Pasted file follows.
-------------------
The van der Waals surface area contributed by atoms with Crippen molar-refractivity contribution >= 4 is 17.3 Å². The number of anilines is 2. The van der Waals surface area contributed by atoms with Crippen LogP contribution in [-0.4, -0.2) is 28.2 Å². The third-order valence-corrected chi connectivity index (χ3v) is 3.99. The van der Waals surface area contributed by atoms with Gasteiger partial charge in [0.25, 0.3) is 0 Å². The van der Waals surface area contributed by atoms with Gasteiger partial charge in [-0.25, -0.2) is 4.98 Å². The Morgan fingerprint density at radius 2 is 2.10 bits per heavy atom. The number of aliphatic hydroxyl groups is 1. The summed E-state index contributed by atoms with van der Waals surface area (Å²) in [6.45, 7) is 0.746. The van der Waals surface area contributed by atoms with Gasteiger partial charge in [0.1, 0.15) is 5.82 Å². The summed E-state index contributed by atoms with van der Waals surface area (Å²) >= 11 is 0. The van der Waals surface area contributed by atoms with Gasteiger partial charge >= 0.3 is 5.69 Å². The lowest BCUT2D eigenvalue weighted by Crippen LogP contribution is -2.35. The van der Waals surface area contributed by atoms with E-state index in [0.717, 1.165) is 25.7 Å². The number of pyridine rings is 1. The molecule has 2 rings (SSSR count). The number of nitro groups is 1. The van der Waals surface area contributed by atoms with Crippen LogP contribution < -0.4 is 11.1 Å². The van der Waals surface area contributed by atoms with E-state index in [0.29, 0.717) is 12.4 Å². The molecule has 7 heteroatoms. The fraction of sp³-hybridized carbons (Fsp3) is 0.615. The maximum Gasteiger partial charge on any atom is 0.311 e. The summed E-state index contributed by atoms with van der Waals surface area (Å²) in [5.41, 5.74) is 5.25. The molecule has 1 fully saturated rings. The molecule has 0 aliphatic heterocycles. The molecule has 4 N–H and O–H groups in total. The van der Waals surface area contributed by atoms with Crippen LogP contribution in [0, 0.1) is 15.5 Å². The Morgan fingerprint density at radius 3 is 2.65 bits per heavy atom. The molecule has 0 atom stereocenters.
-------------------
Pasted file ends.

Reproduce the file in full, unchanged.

The van der Waals surface area contributed by atoms with Crippen molar-refractivity contribution >= 4 is 17.3 Å². The number of anilines is 2. The van der Waals surface area contributed by atoms with Crippen LogP contribution in [-0.4, -0.2) is 28.2 Å². The third-order valence-corrected chi connectivity index (χ3v) is 3.99. The van der Waals surface area contributed by atoms with Gasteiger partial charge in [0.25, 0.3) is 0 Å². The van der Waals surface area contributed by atoms with Gasteiger partial charge in [-0.25, -0.2) is 4.98 Å². The Morgan fingerprint density at radius 2 is 2.10 bits per heavy atom. The number of aliphatic hydroxyl groups is 1. The summed E-state index contributed by atoms with van der Waals surface area (Å²) in [6.45, 7) is 0.746. The van der Waals surface area contributed by atoms with Gasteiger partial charge in [0.1, 0.15) is 5.82 Å². The summed E-state index contributed by atoms with van der Waals surface area (Å²) >= 11 is 0. The van der Waals surface area contributed by atoms with Gasteiger partial charge >= 0.3 is 5.69 Å². The lowest BCUT2D eigenvalue weighted by Crippen LogP contribution is -2.35. The van der Waals surface area contributed by atoms with E-state index in [0.717, 1.165) is 25.7 Å². The number of pyridine rings is 1. The molecule has 2 rings (SSSR count). The number of nitro groups is 1. The van der Waals surface area contributed by atoms with Crippen LogP contribution < -0.4 is 11.1 Å². The van der Waals surface area contributed by atoms with E-state index in [0.29, 0.717) is 12.4 Å². The molecule has 7 heteroatoms. The fraction of sp³-hybridized carbons (Fsp3) is 0.615. The maximum Gasteiger partial charge on any atom is 0.311 e. The summed E-state index contributed by atoms with van der Waals surface area (Å²) in [5.41, 5.74) is 5.25. The molecule has 1 fully saturated rings. The molecule has 0 aliphatic heterocycles. The molecule has 4 N–H and O–H groups in total. The van der Waals surface area contributed by atoms with Crippen LogP contribution in [0, 0.1) is 15.5 Å². The Morgan fingerprint density at radius 3 is 2.65 bits per heavy atom. The molecule has 0 atom stereocenters.